Erick Dampier, C, FA – Dampier remains a free agent after being cut loose by the Bobcats earlier this month. He has been rumored to land in multiple destinations, but most situations would result in limited playing time. He has recently been linked to teams such as Houston and Toronto. In both instances, he could be a large part of the rotation. Keep a close eye on Dampier’s final landing spot – it could make him worth a look in some formats.
Chris Andersen, C, DEN – Andersen will be limited in training camp after undergoing offseason knee surgery. He’s doubtful for the season opener, but shouldn’t be sidelined for an extended period. The main concern is the negative effect the knee surgery could have on the Birdman’s shot blocking. If he’s unable to swat away shots at the same clip he did a year a go (1.9), Andersen won’t be worth the investment.
Baron Davis, G, LAC – Davis has been limited at the start of training camp due to swelling in his knee and a strained calf. He has plenty of time to get healthy before the start of the regular season, but anytime an injury-prone player like Davis gets nicked up, it’s worth monitoring.
Golden State Warriors – Following Don Nelson’s exit at the start of training camp, there are plenty of question marks surrounding the Warriors. Nelson has been replaced by one of his assistants, Keith Smart. While Smart is expected to stress defense to a much larger extent than Nelson ever did, he also plans to still run a fast-paced offense. In the end, the star players (David Lee, Stephen Curry and Monta Ellis) probably won’t see much change in value, but Smart’s tweaks could drastically alter some of the second-tier players on the roster. Keep a close eye on this situation throughout camp.
Evan Turner, G/F, PHI – Early indications are the No. 2 overall pick will start the regular season coming off the bench. Turner was originally expected to start at shooting guard, so if this sticks, his early-season value takes a sizable hit. Like most rookies, Turner’s role and production should grow as the season wanes, but this news certainly does take some of the shine off one of the year’s most promising freshmen.
Corey Maggette, G/F, MIL – After undergoing surgery for torn peroneal tendons in in ankle in July, Maggette is in danger of missing the entire preseason. He was expected to battle for the starting small forward gig in camp, so this likely means Maggette starts the regular season coming off the bench. Maggette has averaged seven less points per game as a reserve throughout his 11-year career, so this latest setback will negatively impact him in the short term at the very least.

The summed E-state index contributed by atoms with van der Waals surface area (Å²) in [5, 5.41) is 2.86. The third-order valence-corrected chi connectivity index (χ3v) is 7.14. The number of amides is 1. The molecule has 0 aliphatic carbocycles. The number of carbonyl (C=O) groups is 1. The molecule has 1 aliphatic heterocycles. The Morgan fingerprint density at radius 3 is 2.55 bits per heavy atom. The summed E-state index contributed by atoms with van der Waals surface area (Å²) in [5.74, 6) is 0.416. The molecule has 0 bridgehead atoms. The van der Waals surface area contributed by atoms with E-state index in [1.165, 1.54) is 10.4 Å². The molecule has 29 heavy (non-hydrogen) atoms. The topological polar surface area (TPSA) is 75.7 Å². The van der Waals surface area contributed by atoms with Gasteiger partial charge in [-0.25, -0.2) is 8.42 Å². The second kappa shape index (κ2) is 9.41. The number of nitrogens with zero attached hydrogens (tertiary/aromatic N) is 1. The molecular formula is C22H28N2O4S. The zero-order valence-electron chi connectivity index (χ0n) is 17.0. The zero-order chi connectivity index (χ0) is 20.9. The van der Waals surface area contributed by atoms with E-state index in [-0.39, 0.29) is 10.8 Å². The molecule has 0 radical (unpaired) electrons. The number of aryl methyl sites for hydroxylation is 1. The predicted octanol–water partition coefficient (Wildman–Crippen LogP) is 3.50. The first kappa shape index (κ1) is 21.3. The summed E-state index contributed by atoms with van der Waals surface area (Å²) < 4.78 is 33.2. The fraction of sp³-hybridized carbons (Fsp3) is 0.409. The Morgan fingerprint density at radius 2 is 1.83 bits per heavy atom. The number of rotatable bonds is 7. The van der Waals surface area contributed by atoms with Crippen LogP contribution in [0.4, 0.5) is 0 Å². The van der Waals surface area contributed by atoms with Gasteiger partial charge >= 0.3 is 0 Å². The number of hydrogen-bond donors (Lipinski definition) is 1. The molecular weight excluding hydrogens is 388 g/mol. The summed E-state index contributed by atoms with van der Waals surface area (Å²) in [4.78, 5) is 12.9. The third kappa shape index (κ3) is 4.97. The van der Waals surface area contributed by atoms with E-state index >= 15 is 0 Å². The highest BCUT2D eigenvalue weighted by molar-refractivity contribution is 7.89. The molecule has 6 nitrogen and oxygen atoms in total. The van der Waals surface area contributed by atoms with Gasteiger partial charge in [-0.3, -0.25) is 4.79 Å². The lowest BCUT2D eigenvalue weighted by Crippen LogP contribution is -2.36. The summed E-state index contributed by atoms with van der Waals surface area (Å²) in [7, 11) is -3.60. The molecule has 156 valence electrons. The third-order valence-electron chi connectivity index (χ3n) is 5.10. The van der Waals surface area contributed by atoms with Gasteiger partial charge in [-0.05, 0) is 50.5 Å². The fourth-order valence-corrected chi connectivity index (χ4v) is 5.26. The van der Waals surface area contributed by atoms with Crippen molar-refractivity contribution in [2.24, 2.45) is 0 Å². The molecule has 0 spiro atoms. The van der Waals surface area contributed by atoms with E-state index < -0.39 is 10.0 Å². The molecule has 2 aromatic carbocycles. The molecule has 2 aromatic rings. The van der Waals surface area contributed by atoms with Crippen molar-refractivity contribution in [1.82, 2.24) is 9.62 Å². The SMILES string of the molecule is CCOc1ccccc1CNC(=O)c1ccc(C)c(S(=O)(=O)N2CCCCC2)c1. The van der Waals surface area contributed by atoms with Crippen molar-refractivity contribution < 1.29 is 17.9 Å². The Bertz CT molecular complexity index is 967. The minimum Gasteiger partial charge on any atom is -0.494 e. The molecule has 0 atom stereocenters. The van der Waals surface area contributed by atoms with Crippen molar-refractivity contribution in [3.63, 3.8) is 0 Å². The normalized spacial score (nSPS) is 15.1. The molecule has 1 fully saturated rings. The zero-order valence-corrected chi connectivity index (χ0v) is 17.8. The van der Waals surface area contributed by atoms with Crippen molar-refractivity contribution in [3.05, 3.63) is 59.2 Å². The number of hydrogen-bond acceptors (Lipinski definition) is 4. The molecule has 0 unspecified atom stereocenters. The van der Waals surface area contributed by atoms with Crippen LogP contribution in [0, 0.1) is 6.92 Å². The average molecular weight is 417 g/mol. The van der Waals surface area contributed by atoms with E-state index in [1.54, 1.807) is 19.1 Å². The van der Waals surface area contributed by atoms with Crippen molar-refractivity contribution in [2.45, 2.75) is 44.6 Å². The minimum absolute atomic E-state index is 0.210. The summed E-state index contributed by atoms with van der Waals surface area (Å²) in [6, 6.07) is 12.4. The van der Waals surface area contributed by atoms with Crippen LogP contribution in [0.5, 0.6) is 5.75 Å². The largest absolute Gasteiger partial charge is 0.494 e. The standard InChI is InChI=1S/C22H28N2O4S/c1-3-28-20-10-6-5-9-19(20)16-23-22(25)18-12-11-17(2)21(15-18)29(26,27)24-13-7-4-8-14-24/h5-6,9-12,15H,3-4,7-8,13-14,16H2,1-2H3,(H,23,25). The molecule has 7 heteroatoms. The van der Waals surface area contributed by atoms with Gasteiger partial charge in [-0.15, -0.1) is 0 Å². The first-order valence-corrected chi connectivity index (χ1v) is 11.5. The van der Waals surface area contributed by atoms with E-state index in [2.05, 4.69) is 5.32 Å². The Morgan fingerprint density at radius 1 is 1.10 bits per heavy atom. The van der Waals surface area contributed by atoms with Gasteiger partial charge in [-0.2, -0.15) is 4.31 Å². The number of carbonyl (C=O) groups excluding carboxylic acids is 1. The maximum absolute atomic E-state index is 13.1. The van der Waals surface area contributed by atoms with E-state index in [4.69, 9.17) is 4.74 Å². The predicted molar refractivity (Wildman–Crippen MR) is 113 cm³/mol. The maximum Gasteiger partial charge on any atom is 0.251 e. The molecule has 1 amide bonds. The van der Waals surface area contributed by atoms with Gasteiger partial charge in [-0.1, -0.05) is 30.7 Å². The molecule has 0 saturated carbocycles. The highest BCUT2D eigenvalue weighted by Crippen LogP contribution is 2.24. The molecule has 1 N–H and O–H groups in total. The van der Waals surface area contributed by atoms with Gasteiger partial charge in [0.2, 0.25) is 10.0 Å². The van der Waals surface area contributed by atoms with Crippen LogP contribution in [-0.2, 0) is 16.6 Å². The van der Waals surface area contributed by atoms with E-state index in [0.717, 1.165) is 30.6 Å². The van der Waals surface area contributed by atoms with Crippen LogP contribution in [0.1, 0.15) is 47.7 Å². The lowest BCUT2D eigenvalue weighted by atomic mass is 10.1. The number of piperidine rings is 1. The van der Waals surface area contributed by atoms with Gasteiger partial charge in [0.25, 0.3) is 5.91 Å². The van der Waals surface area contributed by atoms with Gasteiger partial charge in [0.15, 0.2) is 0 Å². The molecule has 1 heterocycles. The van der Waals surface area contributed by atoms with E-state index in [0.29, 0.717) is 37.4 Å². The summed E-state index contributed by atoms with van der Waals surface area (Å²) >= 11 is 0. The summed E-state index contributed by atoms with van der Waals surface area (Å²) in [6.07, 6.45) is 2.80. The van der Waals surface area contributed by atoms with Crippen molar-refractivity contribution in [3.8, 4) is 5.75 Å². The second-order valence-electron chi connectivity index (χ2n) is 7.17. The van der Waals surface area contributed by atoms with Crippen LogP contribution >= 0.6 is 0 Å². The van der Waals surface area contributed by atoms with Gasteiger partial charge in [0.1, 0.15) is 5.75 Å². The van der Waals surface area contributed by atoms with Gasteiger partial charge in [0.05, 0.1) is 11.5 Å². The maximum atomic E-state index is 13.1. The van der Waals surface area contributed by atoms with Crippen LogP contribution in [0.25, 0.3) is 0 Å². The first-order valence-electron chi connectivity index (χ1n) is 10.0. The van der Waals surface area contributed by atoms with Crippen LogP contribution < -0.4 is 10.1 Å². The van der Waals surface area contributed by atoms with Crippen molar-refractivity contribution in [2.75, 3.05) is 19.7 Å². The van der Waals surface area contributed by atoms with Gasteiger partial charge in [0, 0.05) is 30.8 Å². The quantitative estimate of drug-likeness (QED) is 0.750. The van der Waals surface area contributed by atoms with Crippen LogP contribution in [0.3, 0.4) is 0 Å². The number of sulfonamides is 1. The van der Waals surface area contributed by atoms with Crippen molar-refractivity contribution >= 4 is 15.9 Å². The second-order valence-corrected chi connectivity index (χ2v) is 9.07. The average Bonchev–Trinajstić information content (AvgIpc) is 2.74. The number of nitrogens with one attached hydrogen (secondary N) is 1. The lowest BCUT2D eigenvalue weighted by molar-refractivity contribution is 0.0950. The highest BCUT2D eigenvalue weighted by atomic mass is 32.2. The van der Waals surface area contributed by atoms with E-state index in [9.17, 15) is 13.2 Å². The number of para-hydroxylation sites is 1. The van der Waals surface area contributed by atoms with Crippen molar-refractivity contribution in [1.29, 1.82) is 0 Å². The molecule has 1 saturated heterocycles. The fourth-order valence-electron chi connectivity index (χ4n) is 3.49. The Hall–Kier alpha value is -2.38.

Kenyon Martin, F, DEN – Martin still doesn’t have a timetable for his return from offseason surgery on his patella tendon, but odds are he will be out until at least December. The Nuggets brought in Al Harrington this summer, so even after Martin returns to full strength, his role might not be as extensive as in past seasons.
Rudy Fernandez, G/F, POR – Fernandez told the Blazers this summer that he would like to leave the team and return to Europe to continue his basketball career, but the Spanish guard was still on the Blazers’ roster at the start of training camp. It’s still uncertain how much longer his tenure with the Blazers will last, but even if Fernandez stays in Portland, his status as a reserve player will limit his fantasy contributions. Look elsewhere for help with three-pointers.
Earl Watson, G, UTA – Watson inked a one-year deal with Utah last weekend. With the Pacers last season, Watson was able to earn enough playing time to flash some fantasy value on occasion. He’ll be backing up Deron Williams in Utah, so barring an injury to the star point guard, we can forget about Watson’s days of being a fantasy asset.
Andrew Bynum, C, LAL – Bynum is recovering from offseason knee surgery and likely won’t be ready until late November at the earliest. The 23-year-old big man is full of potential, but he is consistently battling injuries. Through his first five seasons, Bynum has managed to play in just 278 of a possible 410 games. If he’s ever able to stay on the court, he will be a nightly double-double threat, but until Bynum can shake off the injury bug, he will be a risky pick on draft day.
Greg Oden, C, POR – Like Bynum, Oden is a promising young big man who is always nursing an injury. Oden is currently recovering from a kneecap injury that ended his 2009-10 campaign. The former No. 1 overall pick has already ruled out being ready for the season opener and doesn’t have a concrete timetable for a return. With Marcus Camby set as the starting pivot, the Blazers have the luxury of being patient with Oden’s rehab and can be cautious with his deployment after he returns to action. Don’t be surprised if Oden plays a limited role with the Blazers all season.